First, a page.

M ( a , b ) > L 4 ( a , b )

holds for all a , b > 0 with a b , and L 4 ( a , b ) is the best possible lower generalized logarithmic mean bound for the Neuman-Sándor mean M ( a , b ) .

Proof Without loss of generality, we assume that b = 1 and a = x > 1 . Then (1.1) and (1.4) lead to
(3.9)

Therefore, M ( x , 1 ) > L 4 ( x , 1 ) follows from Lemma 2.3 and equation (3.9).

Next, we prove that L 4 ( a , b ) is the best possible lower generalized logarithmic mean bound for the Neuman-Sándor mean M ( a , b ) .

For any ϵ > 0 and x > 0 , from (1.1) and (1.4), one has
L 4 + ϵ ( 1 + x , 1 ) T ( 1 + x , 1 ) = [ ( 1 + x ) 4 + ϵ 1 ( 4 + ϵ ) log ( 1 + x ) ] 1 / ( 4 + ϵ ) x 2 arcsinh ( x 2 + x ) .
(3.10)
Letting x 0 and making use of Taylor expansion, we have
(3.11)

Equations (3.10) and (3.11) imply that for any ϵ > 0 , there exists δ 3 = δ 3 ( ϵ ) > 0 such that L 4 + ϵ ( 1 + x , 1 ) > M ( 1 + x , 1 ) for x ( 0 , δ 3 ) . □

Remark 3.3 It follows from (1.1) and (1.4) that
lim x + M ( x , 1 ) L ν ( x , 1 ) = lim x + ν 1 / ν ( 1 1 / x ) log 1 / ν x 2 arcsinh ( 1 ) ( 1 x ν ) 1 / ν = +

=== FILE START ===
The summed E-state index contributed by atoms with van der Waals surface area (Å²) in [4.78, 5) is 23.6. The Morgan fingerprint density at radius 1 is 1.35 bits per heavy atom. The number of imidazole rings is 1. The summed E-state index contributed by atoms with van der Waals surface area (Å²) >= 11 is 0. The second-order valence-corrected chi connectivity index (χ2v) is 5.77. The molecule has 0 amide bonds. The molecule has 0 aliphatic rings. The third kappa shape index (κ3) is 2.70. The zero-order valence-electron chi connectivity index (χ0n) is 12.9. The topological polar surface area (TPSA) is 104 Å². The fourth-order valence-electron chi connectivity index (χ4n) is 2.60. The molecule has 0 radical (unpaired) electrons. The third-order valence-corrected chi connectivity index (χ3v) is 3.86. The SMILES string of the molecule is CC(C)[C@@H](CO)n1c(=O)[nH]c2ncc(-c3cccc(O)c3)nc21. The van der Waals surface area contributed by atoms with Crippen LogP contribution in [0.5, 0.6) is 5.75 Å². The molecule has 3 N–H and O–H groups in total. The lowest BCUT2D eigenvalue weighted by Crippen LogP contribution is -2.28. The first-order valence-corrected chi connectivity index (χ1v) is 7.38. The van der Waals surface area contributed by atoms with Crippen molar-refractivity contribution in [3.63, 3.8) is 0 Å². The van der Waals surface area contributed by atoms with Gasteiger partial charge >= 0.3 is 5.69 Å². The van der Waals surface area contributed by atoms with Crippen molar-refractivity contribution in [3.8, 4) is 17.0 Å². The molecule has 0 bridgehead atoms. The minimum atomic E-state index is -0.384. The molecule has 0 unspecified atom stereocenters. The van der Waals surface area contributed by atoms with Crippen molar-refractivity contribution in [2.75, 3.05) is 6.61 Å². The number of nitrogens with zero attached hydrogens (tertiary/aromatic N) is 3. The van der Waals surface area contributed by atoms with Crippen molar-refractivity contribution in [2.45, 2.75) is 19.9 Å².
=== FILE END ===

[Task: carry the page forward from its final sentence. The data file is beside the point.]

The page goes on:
(3.12)

for all ν > 0 .

Equation (3.12) implies that ν > 0 such that L ν ( a , b ) > M ( a , b ) for all a , b > 0 does not exist.

Declarations

Acknowledgements

This research was supported by the Natural Science Foundation of China under Grants 11071069 and 11171307, the Natural Science Foundation of Hunan Province under Grant 09JJ6003 and the Innovation Team Foundation of the Department of Education of Zhejiang Province under Grant T200924.

Authors’ Affiliations

(1)
School of Mathematics and Computation Sciences, Hunan City University, Yiyang, 413000, China
(2)
College of Mathematics Science, Anhui University, Hefei, 230039, China

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© Chu et al.; licensee Springer 2013

This article is published under license to BioMed Central Ltd. This is an Open Access article distributed under the terms of the Creative Commons Attribution License (http://creativecommons.org/licenses/by/2.0), which permits unrestricted use, distribution, and reproduction in any medium, provided the original work is properly cited.